“Good idea,” I replied, not knowing at the time that Salt Lake Center was assuming this would be my final transmission (a detail I learned from the FAA the next morning). I started figuring exactly where I would touch down, lowering the gear again because the ground looked relatively flat. The good news: The ground looked quite flat. The bad news: It was a layer of thin ice on Lake Utah, covered by a dusting of snow that made it blend in with the surrounding terrain.
At 250 feet above the surface, less than 30 seconds from an unpowered touchdown, the right engine growled back to life. Yeah, baby! As I stomped on the right rudder and trimmed out the excess yaw, I set my sights on the runway threshold, keeping the airspeed above 100 knots. “In the immortal words of Alan Parsons,” I announced to my passenger over the intercom, “the game never ends when your whole world depends on the turn of a friendly card.”
“Does this mean we’re going to be OK?” Julie asked, sounding slightly bored with the whole thing. I was astounded at how calm she was.
As we crossed the numbers at about 100 feet, the right engine died again. I dove for the runway to gather a little more speed and flared at the last minute.
Surprisingly, we made a smooth landing, rolling to a very quiet stop on the juncture of the taxiway and the runway. The airport was deserted. I noticed that my hands were shaking a bit, and I had an urgent need to pee. I keyed the mike. “Salt Lake Center, One Charlie X-ray is on the ground in Provo, midfield on the edge of the runway. Zero power. Unable to taxi clear. Suggest you close the runway for now.”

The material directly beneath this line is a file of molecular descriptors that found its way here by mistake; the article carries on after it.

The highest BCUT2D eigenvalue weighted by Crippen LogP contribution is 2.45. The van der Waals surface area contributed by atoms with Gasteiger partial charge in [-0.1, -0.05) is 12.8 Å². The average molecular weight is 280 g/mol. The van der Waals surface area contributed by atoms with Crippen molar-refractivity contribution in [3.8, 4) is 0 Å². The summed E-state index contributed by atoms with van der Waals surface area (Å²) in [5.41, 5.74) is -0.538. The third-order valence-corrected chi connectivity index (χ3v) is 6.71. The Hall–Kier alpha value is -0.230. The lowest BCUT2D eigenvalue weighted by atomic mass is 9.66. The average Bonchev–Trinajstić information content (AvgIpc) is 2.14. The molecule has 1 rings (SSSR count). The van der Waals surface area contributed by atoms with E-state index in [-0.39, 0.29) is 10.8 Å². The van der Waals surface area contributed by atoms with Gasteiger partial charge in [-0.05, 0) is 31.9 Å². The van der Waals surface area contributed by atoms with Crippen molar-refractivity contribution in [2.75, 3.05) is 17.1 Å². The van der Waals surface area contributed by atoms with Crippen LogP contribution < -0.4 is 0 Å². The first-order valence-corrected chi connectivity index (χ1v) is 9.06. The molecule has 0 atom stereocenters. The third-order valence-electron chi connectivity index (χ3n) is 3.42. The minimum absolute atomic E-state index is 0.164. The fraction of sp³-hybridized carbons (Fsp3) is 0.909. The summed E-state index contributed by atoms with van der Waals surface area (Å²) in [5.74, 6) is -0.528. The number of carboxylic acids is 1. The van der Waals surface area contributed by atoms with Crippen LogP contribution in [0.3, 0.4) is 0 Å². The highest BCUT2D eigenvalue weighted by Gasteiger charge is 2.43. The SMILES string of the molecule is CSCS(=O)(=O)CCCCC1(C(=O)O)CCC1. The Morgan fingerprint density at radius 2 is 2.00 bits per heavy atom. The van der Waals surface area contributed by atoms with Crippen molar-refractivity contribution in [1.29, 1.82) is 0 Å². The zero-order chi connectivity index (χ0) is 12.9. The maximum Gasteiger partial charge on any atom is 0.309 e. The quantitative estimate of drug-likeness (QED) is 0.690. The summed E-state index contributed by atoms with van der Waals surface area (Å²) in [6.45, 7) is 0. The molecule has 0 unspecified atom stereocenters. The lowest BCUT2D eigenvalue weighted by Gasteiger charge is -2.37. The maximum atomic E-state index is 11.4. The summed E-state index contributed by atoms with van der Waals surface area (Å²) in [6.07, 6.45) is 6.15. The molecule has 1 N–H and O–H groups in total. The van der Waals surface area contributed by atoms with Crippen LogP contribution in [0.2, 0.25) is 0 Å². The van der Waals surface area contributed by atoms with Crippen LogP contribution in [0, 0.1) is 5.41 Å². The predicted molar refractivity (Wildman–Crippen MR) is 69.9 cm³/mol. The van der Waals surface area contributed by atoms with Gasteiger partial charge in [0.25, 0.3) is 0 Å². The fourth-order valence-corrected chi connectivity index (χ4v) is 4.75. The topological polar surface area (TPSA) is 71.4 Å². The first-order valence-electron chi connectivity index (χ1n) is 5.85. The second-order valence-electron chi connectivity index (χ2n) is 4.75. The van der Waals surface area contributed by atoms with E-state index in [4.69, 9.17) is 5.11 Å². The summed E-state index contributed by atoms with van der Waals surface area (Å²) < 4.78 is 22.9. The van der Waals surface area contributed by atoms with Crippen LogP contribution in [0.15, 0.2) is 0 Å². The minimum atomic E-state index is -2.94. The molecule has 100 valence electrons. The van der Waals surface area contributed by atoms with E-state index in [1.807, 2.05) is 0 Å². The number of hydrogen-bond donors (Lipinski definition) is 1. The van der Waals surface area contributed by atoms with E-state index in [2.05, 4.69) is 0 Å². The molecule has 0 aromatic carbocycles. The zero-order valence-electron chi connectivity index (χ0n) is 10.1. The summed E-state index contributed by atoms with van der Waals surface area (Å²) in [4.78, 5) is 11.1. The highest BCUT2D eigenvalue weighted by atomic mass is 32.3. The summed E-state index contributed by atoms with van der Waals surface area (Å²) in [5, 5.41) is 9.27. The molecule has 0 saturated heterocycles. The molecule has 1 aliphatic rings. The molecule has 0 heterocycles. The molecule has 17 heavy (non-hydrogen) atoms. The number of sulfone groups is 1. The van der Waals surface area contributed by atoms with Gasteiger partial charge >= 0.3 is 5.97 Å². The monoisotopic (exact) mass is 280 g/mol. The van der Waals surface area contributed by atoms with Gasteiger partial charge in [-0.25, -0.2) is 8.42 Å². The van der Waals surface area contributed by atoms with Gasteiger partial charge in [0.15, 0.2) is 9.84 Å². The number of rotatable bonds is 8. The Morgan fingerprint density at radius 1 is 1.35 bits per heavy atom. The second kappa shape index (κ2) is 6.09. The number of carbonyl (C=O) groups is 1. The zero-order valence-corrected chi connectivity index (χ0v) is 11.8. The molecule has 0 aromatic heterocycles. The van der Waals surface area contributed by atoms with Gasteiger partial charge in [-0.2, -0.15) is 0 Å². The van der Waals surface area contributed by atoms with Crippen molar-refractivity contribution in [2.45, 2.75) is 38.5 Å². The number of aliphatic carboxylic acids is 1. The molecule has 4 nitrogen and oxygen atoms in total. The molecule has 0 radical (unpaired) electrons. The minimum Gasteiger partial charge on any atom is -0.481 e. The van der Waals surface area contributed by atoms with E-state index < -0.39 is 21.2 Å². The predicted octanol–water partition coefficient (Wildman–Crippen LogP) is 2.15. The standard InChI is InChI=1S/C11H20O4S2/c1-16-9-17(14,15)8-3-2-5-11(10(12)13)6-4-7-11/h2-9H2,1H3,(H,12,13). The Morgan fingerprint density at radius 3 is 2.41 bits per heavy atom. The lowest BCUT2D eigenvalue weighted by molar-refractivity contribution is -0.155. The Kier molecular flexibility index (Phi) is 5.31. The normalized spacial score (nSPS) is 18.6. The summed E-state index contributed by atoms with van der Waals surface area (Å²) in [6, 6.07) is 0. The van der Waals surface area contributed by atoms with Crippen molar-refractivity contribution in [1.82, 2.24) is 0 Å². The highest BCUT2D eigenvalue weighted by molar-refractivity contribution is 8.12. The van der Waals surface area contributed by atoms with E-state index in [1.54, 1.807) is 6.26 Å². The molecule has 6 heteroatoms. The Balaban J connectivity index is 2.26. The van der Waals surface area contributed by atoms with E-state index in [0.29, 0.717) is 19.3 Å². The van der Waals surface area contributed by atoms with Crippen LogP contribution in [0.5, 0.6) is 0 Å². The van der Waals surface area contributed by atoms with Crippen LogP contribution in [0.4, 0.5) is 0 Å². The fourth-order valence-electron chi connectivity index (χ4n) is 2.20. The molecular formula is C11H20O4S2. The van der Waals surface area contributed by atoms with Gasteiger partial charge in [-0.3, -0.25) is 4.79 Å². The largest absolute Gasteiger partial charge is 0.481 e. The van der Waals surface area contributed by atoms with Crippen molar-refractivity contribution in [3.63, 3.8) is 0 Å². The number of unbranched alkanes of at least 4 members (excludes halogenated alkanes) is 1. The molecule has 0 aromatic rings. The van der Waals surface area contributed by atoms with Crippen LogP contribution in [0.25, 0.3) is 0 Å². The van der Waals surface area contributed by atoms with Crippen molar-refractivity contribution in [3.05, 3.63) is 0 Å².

It was several seconds before the controller responded, and when he did, I could hear the relief in his voice and a faint whooping in the background. “One Charlie X-ray, confirm you are on the runway at Provo?” I confirmed that I was, and he told me that the airport manager was on his way to give us a ride and arrange for our airplane to be towed to a parking spot clear of the runway. “Good job, One Charlie X-ray,” he said, signing off.
The next day the FAA had a representative from the Salt Lake FSDO waiting for us at Million Air in Provo, and we commenced our investigation into what happened. He took fuel samples and lots of notes, then praised my flying skills, then cited me for not having my pilot license with me in the airplane (it was in my desk at work).
A month later, I flew over to fetch the airplane, along with my mechanic, John Wells of Arapahoe Aero, who’d flown over two days earlier to fix the problem. It turned out to be a malfunction in the aneroid in the fuel metering mechanism of the left fuel pump, coupled with an overly rich mixture setting on the right engine that might have been compensated for if I’d leaned the engine rather than firewalling the mixture as I’d been trained. The right engine had come back to life as a result of greater oxygen content in the air as we descended.
The lesson: Retarding the throttle on a twin Cessna with the mixture at full rich can flood and kill an engine. Try to recover by leaning, even if returning the throttle to “full” doesn’t do the job. Do this before trying the “high” position on the fuel pump unless you see a fluctuation of the fuel pressure. Only if this fails should you secure the engine. The operator’s manual provides no real detail on this issue, mentioning only that the pilot can lean “as necessary” for smooth operation. This procedure wouldn’t have helped with the first engine failure but it would certainly have brought the second engine back much sooner.
The other lesson: Train in a simulator every year and be ready for this kind of problem. If you aren’t ready when it happens, you die. I owe the fact that I could deal with this situation to my annual pilgrimage to Flight Safety International. Without those hours in the simulator, I’d have been overwhelmed by the situation. A few months later we re-enacted the situation at the Wichita facility to experiment with other options I could have tried. As the saying goes, “Experience is what you get as a result of not having any.”
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